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Urban Library Journal launches in Digital Commons

The Office of Library Services is thrilled to announce the launch of Urban Library Journal on Academic Works’ Digital Commons platform. Published by the Library Association of the City University of New York (LACUNY), Urban Library Journal (ULJ) fills a gap in LIS scholarship by addressing the work of libraries and librarians in an urban setting.

Before it was Urban Library Journal

LACUNY JournalIn 1972, LACUNY launched its first journal, LACUNY Journal, as a means to make “the ideas of CUNY librarians known to each other and to colleagues in other departments of City University.” The Editorial Committee hoped to address a full range of subjects and perspectives – including controversial ones – in order to promote a free and open exchange of ideas and raise the professional goals of its membership. And it did just that. From profiles of CUNY libraries and librarians to articles about the relationship between libraries and open admissions to questioning the role ACRL plays in bringing libraries together, Volume 1, Issue 1 was a platform for the diverse voice, experiences, and perspectives present throughout CUNY Libraries.

In 1981, the LACUNY Journal was replaced by the Urban Academic Librarian, which expanded its scope and the conversation beyond CUNY, to librarians working in an urban academic setting. Michael O’Donnell, Chairperson of the LACUNY publications committee and a librarian at the College of Staten Island, introduced the first issue of this new publication with a call for change:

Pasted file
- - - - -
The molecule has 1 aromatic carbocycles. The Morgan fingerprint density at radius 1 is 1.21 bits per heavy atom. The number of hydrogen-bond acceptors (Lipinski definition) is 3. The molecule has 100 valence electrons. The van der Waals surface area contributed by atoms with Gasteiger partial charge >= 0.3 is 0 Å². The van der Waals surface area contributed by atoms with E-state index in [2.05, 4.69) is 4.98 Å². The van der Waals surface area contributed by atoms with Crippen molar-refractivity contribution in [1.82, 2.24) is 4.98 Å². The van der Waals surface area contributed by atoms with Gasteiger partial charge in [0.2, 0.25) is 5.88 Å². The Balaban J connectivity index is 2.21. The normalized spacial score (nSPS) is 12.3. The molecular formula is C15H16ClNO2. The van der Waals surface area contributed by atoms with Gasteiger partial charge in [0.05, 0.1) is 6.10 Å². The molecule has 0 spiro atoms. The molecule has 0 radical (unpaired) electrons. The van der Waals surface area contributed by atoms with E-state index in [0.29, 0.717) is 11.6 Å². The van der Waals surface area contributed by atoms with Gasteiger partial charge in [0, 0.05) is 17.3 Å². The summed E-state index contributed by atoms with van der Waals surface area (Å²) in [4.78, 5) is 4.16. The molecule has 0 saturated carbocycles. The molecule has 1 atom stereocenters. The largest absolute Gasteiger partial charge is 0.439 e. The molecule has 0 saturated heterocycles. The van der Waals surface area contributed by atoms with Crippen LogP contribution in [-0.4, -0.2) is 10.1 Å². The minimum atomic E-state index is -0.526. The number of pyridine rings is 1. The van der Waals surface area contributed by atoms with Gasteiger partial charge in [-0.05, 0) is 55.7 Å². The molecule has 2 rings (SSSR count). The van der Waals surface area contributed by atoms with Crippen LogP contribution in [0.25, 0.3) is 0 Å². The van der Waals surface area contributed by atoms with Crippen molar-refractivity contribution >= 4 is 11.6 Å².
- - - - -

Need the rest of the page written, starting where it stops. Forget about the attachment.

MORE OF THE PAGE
As the 1980s unfolded, urban academic librarians need to redefine their mission in order to achieve a balance between the academically desirable and the fiscally and physically feasible. By rejecting both the starry-eyed idealism of the Sixties and the “looking-out-for-number-one” cynicism of the Seventies, perhaps we can establish realistic and achievable goals. We hope this journal will help provide a free exchange of ideas.

Launch of Urban Library Journal

IUrban Library Journaln changing the name to Urban Library Journal in 1998, the members of the LACUNY publications committee opened the journal to all librarians working in an urban environment. The city, its institutions, and its people were under attack from politicians, their policies and their budgets. Editor Rolando Perez introduced the first issue under the journal’s new name by addressing the importance of its expanded scope:

“No true American lives in New York City,” commented Ronald Reagan while in office — a comment that though easily dismissed did set the tone for a certain attitude towards our cities. . .

This attitude, though somewhat tempered in the 90s, still domineers a lot of federal, state, and even local politics with respect to our cities. And though no politician today would make the same statement made by Reagan almost twenty years ago, a lot of the legislation that impact upon our cities, does reflect the unstated attitude of our politicians. It is reflected in the way our public education institutions have come under rhetorical and economic attack, it is reflected in the lack of funding for educational programs, and it is reflected in our elected officials’ attitudes towards the very institutions that support the cities, as for instance, our urban libraries.